A natural sequel to my last blog post on art created BY Olympians is art created to inspire Olympians. The words above were written by Pierre Coubertin in his “Ode to Sport” which won a gold medal in literature at the 1912 Olympics. Coubertin (the father of the modern Olympics) wanted the Olympics to be more than technique. This was made manifest in the artistic representations of the ideals of the games.
In 1914, Coubertin commissioned Edouard Elzingre to create a souvenir
poster for the 20th anniversary of the reintroduction of the Olympic games.
Elzingre’s lithograph shown above depicts a victorious athlete, wearing his olive
wreath (as in the original Greek games, a symbol of peace and victory),
returning home as a hero.
Other artistic symbols perpetuated Coubertin’s ideals of the
internationality of athletic competition with human values of both body
and spirit being paramount.
Nikephoros Lytras, one of the most renowned Greek artists of his time,
designed the 1896 medal. One side shows the phoenix rising from the ashes
with a figure representing Greece holding the wreath:
David Watkins designed the London 2012 medal. It continues the tradition
of the Greek figure of Nike (Winged Goddess of Victory) with the Panathinaiko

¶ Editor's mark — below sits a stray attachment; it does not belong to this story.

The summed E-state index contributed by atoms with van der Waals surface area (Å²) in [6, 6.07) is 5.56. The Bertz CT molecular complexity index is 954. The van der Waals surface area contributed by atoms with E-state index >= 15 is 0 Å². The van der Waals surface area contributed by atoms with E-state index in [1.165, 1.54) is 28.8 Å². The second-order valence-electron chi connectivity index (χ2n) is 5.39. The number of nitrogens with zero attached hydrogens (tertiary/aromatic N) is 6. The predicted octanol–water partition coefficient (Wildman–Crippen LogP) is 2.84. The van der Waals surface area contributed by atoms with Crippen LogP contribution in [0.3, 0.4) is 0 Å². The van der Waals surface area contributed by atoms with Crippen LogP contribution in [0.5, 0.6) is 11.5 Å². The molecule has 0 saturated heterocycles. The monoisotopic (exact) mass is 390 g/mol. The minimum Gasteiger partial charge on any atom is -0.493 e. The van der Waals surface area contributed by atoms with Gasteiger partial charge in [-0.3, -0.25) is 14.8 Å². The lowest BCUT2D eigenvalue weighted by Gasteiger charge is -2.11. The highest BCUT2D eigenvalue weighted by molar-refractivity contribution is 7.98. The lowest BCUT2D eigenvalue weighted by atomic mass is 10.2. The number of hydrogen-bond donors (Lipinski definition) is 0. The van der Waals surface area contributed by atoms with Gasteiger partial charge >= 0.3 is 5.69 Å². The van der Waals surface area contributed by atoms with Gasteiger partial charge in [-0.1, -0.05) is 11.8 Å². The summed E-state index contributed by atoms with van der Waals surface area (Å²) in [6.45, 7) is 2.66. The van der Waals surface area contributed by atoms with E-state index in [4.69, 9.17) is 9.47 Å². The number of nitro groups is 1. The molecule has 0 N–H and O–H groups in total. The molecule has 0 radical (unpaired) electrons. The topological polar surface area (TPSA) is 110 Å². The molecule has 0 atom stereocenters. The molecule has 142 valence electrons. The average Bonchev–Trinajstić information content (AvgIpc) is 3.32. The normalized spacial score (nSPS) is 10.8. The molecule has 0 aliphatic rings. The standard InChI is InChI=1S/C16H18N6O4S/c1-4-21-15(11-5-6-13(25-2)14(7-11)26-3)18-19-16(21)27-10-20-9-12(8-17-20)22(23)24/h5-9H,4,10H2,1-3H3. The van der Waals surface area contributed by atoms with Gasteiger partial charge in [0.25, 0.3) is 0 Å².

Stadium in the background. On the reverse there is a tribute to the host
country, with the River Thames and the London Games logo:
The Olympic rings symbol instantly stirs emotions at the most ordinary of
times. The Olympic rings in Olympic Park have apparently stirred enough
emotion to produce more rings – there have been at least 25 marriage
proposals in the park by romantic sports fans.
Imagine the sensation as these London rings – 25 metres wide and 11.5
metres tall – were lowered into place on the Tower Bridge. The rings,
which weigh three tons, cost £259,817 (approximately $407,562) to produce. Installation
is estimated to have cost £53,000, approximately $83,139.
- The Meaning of the Olympic Rings (neatorama.com)
- Olympic Art Competitions (zatista.com)
- Seeing The World Through The Olympic Rings [Infographic] (npr.org)
- Full moon forms sixth Olympic Ring in spectacular Tower Bridge snap (thesun.co.uk)